Mötley Crüe is the next band to receive the biopic treatment, this time on Netflix, and the film certainly highlights the band’s misbehavior over their long career in music.
The film did not shy away from the negative aspects of these men’s lives, as the drugs, the sex and the faltering relationships took center stage. After watching this, it is amazing to know that Mötley Crüe was ever able to take the stage and perform on a nightly basis.
The film was narrated by the band itself, breaking the fourth wall several times to address the audience. They also recorded voice overs for their individual sections. I thought this technique worked effectively here.
The acting was solid. Machine Gun Kelly was engaging as drummer Tommy Lee. Daniel Webber stole the show as Vince Neil, especially in scenes with his little daughter. Douglas Booth brought a humanity to Nikki Sixx that you did not think that he could have.
Having said this, these characters spend a lot of time in this movie being unlikable and downright jerks. This is a true story, but it would have been nice to have a reason to cheer for them more than what the film gave me. It also felt as if the movie brushed through the biggest parts of their lives to go back to showing the bad behavior. It seemed as if they had more drama available to the filmmakers who passed it up for some more comedic scenes.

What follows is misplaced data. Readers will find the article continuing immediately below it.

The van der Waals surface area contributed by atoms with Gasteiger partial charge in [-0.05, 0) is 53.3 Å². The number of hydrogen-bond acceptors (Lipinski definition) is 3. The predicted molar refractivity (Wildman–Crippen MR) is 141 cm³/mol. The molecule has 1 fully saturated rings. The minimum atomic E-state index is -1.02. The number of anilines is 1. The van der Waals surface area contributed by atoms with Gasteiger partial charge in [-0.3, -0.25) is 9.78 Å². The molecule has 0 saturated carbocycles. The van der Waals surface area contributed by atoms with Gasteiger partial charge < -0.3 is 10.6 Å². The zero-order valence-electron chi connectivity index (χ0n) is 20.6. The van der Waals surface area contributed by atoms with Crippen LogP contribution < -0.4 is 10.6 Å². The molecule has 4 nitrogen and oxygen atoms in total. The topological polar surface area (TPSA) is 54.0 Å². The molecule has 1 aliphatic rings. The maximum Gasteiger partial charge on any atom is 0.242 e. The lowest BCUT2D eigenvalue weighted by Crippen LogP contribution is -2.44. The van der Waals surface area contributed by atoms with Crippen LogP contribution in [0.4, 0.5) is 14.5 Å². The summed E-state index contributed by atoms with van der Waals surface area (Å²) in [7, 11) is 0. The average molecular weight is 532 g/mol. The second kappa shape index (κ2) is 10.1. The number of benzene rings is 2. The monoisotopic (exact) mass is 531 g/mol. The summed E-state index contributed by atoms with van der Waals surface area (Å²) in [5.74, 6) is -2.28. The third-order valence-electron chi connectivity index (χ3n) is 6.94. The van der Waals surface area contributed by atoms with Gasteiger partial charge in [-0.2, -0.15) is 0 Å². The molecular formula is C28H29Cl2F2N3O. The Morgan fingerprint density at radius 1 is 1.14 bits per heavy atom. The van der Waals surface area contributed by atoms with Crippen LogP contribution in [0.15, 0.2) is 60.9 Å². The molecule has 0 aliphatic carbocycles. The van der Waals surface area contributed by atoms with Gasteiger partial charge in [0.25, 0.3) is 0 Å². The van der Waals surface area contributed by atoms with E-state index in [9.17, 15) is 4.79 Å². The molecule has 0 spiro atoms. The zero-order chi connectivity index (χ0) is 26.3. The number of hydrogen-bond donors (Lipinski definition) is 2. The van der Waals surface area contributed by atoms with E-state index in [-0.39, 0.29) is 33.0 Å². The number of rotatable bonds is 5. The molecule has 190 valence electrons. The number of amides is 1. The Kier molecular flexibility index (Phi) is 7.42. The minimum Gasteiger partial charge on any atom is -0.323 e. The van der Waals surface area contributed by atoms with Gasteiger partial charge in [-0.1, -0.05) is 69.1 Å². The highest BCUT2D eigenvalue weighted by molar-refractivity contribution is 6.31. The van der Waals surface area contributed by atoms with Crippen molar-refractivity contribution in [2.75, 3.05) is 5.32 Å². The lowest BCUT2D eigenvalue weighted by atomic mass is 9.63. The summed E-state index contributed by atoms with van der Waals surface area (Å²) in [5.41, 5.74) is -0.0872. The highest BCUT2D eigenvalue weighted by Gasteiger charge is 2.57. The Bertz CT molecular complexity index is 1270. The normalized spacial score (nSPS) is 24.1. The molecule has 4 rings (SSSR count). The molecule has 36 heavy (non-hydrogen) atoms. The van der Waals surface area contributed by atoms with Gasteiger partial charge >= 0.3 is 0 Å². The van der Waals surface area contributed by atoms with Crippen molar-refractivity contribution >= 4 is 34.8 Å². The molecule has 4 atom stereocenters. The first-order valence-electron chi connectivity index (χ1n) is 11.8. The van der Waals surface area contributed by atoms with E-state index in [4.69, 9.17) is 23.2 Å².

I could have lived my entire life without seeing the Ozzy Osbourne (Tony Cavalero) scene by the pool.
This is certainly an adult film. There are a lot of scenes of sex and drug abuse that are detailed and disturbing. Still, you get the feeling that this is exactly what the life was like for Mötley Crüe.
I was very interested in the story surrounding guitarist Mick Mars (Iwan Rheon) and the disease that he had that was leading to spinal problems. I could have used more about that aspect of Mötley Crüe’s world, because watching him grimace throughout the film just made me wonder why he continued to rock on so hard. The film touches on this theme, but does not dive into much depth. It touched on it just so you know it is there, but not enough for you to understand what is driving the man.
The music is fun and rocks hard. The rock star lifestyle is shown here, and we see some of the consequences of that choice, but perhaps not as much as we should have seen.
Still, as a Netflix film, this is a good watch and kept me entertained for the run time. It even stirred some emotions watching it, in particular, near the end. I was never a huge fan of Mötley Crüe, but you do not have to love them to enjoy this movie.